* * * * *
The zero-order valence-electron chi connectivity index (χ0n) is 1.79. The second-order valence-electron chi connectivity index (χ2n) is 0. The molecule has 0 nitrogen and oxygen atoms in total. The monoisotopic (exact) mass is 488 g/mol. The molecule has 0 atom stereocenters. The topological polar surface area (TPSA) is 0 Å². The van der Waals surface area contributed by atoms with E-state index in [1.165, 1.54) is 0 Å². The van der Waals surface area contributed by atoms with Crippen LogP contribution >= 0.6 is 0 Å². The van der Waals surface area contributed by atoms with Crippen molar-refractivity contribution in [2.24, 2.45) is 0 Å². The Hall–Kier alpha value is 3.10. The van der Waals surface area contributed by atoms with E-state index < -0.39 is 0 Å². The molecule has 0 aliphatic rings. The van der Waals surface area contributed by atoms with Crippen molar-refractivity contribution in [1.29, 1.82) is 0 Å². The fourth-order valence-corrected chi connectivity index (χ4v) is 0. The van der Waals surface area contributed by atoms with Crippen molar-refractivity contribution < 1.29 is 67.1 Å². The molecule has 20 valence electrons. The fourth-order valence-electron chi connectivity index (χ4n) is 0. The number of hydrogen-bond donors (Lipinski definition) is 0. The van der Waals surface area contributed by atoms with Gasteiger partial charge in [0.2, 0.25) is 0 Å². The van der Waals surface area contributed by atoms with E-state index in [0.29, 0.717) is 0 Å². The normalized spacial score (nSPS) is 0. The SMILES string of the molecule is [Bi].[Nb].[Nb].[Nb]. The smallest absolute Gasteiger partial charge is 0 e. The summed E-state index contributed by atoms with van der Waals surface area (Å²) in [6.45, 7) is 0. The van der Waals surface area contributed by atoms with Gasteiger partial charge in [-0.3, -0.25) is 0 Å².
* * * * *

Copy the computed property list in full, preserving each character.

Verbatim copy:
The zero-order valence-electron chi connectivity index (χ0n) is 1.79. The second-order valence-electron chi connectivity index (χ2n) is 0. The molecule has 0 nitrogen and oxygen atoms in total. The monoisotopic (exact) mass is 488 g/mol. The molecule has 0 atom stereocenters. The topological polar surface area (TPSA) is 0 Å². The van der Waals surface area contributed by atoms with E-state index in [1.165, 1.54) is 0 Å². The van der Waals surface area contributed by atoms with Crippen LogP contribution >= 0.6 is 0 Å². The van der Waals surface area contributed by atoms with Crippen molar-refractivity contribution in [2.24, 2.45) is 0 Å². The Hall–Kier alpha value is 3.10. The van der Waals surface area contributed by atoms with E-state index < -0.39 is 0 Å². The molecule has 0 aliphatic rings. The van der Waals surface area contributed by atoms with Crippen molar-refractivity contribution in [1.29, 1.82) is 0 Å². The fourth-order valence-corrected chi connectivity index (χ4v) is 0. The van der Waals surface area contributed by atoms with Crippen molar-refractivity contribution < 1.29 is 67.1 Å². The molecule has 20 valence electrons. The fourth-order valence-electron chi connectivity index (χ4n) is 0. The number of hydrogen-bond donors (Lipinski definition) is 0. The van der Waals surface area contributed by atoms with Gasteiger partial charge in [0.2, 0.25) is 0 Å². The van der Waals surface area contributed by atoms with E-state index in [0.29, 0.717) is 0 Å². The normalized spacial score (nSPS) is 0. The SMILES string of the molecule is [Bi].[Nb].[Nb].[Nb]. The smallest absolute Gasteiger partial charge is 0 e. The summed E-state index contributed by atoms with van der Waals surface area (Å²) in [6.45, 7) is 0. The van der Waals surface area contributed by atoms with Gasteiger partial charge in [-0.3, -0.25) is 0 Å².